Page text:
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Friday, 18 December 2009

Right-on Reporting

“If you can’t measure it, you can’t manage it”. This is a phrase you should always bear in mind when you’re evaluating the performance of your business.

Far too often companies only have sight of top level data, so when the boss asks “Why are sales down 10% on forecast this week?” people are left to come up with their own pet theories - these usually involve blaming everyone and everything else from Postal Strikes and the Recession to the catering company, rather than the usual answer that the forecast was based on hope rather than fact.

The more detail you can break any activity down by, the better placed you will be to identify what’s causing the problem and solve it.

The key is to focus on what makes a material difference and not just on what is statistically significant.

I encountered a perfect example of this at a company where an agency was asked to come up with a ‘pen-portrait’ of a customer segment based on their profile compared to the base as a whole.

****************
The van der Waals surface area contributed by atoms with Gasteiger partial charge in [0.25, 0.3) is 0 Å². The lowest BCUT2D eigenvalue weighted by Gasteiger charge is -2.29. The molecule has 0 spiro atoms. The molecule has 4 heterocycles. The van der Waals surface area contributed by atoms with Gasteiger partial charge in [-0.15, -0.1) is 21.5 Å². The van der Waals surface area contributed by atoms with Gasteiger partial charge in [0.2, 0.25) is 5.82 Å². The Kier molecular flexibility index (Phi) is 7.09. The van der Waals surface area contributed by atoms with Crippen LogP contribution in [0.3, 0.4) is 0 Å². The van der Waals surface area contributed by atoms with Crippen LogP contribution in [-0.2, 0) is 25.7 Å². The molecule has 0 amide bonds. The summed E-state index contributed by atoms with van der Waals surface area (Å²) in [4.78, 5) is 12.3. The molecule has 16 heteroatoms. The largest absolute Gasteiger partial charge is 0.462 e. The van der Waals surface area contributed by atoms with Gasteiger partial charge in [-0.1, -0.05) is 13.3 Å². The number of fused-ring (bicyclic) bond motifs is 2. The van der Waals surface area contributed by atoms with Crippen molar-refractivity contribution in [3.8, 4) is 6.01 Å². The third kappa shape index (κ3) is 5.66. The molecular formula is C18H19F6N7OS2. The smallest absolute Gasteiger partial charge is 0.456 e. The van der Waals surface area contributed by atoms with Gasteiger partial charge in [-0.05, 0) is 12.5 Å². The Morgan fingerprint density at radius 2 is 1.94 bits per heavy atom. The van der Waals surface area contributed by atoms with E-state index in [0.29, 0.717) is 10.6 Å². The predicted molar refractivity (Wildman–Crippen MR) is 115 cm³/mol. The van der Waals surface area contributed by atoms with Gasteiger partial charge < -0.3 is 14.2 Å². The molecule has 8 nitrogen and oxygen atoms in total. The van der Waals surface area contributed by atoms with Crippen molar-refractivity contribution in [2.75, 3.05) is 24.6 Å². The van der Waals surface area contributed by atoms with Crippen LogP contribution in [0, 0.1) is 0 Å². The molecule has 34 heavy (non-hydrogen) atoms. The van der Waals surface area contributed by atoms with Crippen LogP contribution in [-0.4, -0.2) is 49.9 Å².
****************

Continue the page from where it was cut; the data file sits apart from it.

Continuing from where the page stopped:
2% of this group had expressed an interest in Fitness compared to 0.5% among the rest of the base, so the agency’s illustration of this segment was of a man on a running machine. The information would have been invaluable if the company was in the Fitness industry (it wasn’t) but gave a misleading picture of the segment as 98% hadn’t expressed an interest in Fitness. The information was statistically significant, but a look over it would have confirmed that it didn’t reflect that segment as a whole.

Ultimately, track and report everything, but don’t sweat over the little things. However, if you don’t measure it at all you won’t be able to separate the truly important from the interesting but irrelevant.

Dig into the detail but know when to stop.

Dan Barnett,

Director



Analysis Marketing Ltd

blog@analysismarketing.com

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